U.S. Senator David Vitter told a group of engineering students Monday that domestic energy production is “under assault” from the Obama administration and left-wing environmentalists.
Their future job prospects, Vitter said, may depend on how policy debates take shape in Washington, D.C.
Speaking during the Dean’s Lecture Series at the LSU College of Engineering, Vitter said the U.S. economy has been thrown a lifeline with the cheap price of natural gas sparking a manufacturing boom across multiple industries.
Jobs in the chemical, paper and forestry industries used to go overseas before newer technology made domestic drilling more efficient, he said.
“It’s an accident of history or an accident of geology that most of the natural gas we have is on private land so the federal government doesn’t have as much control, like with oil,” the Republican senator said. “That makes a big difference.”
But President Barack Obama and the “environmental left” want the federal government to have more control over the natural gas industry, Vitter said, especially in the case of the drilling method known as fracking, or hydraulic fracturing. Fracking injects water into rock to release oil and natural gas.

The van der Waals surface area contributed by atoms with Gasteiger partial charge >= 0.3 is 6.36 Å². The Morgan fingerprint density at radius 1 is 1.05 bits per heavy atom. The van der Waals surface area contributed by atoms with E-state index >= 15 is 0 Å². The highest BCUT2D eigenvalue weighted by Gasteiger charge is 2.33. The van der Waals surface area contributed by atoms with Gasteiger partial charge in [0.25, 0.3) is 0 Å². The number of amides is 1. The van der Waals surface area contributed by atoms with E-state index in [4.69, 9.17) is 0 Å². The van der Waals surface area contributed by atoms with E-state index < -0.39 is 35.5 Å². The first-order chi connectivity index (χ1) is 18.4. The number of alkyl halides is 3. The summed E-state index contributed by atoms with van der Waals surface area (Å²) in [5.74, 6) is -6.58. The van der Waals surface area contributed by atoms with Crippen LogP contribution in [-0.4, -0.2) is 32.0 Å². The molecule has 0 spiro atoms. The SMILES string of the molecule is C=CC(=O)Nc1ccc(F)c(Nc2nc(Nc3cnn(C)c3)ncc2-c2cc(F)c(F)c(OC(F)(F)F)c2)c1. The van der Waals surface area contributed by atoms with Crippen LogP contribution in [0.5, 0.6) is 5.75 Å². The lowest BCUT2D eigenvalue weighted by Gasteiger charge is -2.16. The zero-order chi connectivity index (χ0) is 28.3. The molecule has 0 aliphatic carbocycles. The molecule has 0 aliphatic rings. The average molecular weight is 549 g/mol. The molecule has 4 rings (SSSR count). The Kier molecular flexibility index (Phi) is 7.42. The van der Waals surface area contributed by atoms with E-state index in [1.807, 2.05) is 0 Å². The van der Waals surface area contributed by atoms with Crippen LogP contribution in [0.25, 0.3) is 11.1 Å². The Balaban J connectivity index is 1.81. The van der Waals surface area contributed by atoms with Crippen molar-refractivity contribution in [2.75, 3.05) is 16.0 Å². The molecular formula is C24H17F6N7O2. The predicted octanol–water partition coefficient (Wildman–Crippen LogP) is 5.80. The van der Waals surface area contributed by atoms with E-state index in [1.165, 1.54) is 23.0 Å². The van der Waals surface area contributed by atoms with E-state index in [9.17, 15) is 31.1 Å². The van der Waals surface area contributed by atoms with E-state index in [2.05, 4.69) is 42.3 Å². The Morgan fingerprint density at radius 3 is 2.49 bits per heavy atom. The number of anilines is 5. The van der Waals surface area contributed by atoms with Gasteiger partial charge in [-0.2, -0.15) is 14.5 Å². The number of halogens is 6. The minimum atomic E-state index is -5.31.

The environmental community wants to cast fracking as potentially dangerous to groundwater supplies, but their arguments are not based on “sound science” he said.
Drilling opponents have never proven that fracking has directly led to any underground contamination, the senator said.
“Fracking debates are going to have a lot to say if we continue down a productive path or if we turn that spigot off,” Vitter said.
The United States should be focusing on expanding natural gas uses into the transportation industry, rather than trying to limit it, he added.
Those in favor of heavy government regulation in the oil and gas industries have “no realistic plan” to phase out existing energy sources in the next few decades, Vitter said.
During a speech that went just over 30 minutes, the Metairie native also touched on his work to pass the federal RESTORE Act.
The legislation currently making its way through the U.S. Congress guarantees 80 percent of the fines collected from the April 2010 BP oil disaster, an amount that could reach $20 billion, would be distributed for coastal restoration to Gulf states.
“Louisiana would get the plurality, because clearly we suffered the most impact,” Vitter said.
The senator also touched on climate change, calling himself “a big cynic.
“I don’t believe human industrial activity has been a major factor,” he said.